Watershed Planning and Restoration Program
New & Noteworthy
~ The interactive website myjordanriver.org has been recognized by the EPA as a creative tool to achieve environmental benefits! For full details, see page 22 of the Next Generation Compliance Examples report.
~CALL FOR SESSIONS for the 9th Annual Watershed Symposium, November 18-19, 2015. Proposals due Sep 11.
~6-year update to the Salt Lake Countywide Water Quality Stewardship Plan is underway. Take the Stakeholder Survey, let us know how the 2009 Plan has been used, and how it can be improved!
~Watershed Watch is back! Check out the latest issue of our newsletter.
~Announcing the new Stream Care Guide: A Handbook for Residents of Salt Lake County. This 57-page guide reviews the basics of protecting water quality, streamside habitat, and property values. Creek Closeups explore the creeks of Salt Lake County in more detail.
Improving the health of streams and water quality in Salt Lake County is the ultimate goal of the guide. Streams are dynamic ecosystems that provide water resources, floodwater pathways, wildlife habitat, and recreational opportunities. The healthier our streams, the better able they are to provide all of these important functions.
We hope that this guide will be used as an informational resource as well as one that motivates and inspires residents to identify and implement solutions in their own backyards. Whatever the scale, every bit of stream care helps.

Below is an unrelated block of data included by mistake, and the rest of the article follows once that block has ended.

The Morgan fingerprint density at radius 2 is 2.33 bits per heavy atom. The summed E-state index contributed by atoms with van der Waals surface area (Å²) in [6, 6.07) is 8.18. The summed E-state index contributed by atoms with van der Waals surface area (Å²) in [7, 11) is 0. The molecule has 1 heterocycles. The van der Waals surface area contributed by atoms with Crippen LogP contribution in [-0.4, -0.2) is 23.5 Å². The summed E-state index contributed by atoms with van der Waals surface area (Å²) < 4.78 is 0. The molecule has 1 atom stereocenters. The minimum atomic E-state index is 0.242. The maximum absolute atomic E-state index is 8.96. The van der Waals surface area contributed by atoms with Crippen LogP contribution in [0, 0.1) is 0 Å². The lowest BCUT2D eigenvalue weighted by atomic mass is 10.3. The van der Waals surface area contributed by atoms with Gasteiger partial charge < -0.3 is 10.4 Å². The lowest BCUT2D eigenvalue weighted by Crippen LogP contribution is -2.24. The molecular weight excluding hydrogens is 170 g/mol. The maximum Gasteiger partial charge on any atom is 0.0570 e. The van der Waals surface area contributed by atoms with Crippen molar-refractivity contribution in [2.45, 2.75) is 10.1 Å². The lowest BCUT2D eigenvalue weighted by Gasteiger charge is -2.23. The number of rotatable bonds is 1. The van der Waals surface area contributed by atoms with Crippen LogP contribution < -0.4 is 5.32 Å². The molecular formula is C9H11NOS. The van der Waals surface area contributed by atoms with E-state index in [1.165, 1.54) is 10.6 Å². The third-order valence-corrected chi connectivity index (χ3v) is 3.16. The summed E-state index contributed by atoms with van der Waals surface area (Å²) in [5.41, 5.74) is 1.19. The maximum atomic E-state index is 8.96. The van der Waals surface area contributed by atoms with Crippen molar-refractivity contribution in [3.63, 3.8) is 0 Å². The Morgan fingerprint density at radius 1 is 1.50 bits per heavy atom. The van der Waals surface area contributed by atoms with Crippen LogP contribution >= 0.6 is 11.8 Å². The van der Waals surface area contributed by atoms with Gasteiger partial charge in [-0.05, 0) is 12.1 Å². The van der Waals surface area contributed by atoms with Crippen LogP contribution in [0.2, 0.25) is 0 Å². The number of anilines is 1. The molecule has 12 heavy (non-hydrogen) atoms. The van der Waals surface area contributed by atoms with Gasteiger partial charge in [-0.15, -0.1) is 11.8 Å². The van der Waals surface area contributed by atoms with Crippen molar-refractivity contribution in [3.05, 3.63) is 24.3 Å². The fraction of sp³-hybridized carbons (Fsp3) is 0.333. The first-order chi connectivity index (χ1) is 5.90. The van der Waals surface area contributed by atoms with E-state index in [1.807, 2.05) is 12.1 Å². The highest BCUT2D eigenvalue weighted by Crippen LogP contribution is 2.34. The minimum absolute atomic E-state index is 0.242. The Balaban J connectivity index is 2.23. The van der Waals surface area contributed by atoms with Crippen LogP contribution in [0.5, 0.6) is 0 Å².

Available as a pdf, in the following file sizes:
For a free copy of the guide, contact Lynn at email@example.com.
~New Salt Lake County handbook targets stream health (January 13, 2015)
~Watershed Planners live on KUTV! (Channel 2 KUTV, May 6, 2015)
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What is the Watershed Planning and Restoration Program?
The Salt Lake County Watershed Planning and Restoration Program was created in 1997 and has engaged in numerous restoration, assessment, and planning activities since its inception. The primary goals of the program include assessment and restoration of streams and other water resources in the Jordan River sub-basin, stewardship planning, and environmental education outreach.
The scientific assessments and subsequent bioengineered restoration projects are carried out on a cooperative partnership basis with local municipalities, service districts and state/federal agencies. Notably, the program typically leverages local financial contributions with federal and state grants targeted at specific stream or lake restoration measures to accomplish its goals.
Jordan River riverbank BEFORE restoration (Location: Walden Park in Murray, UT)
Walden Park riverbank AFTER restoration. Rubble and garbage cleaned up; steep slope graded into terraces and planted with native trees, shrubs and wildflowers.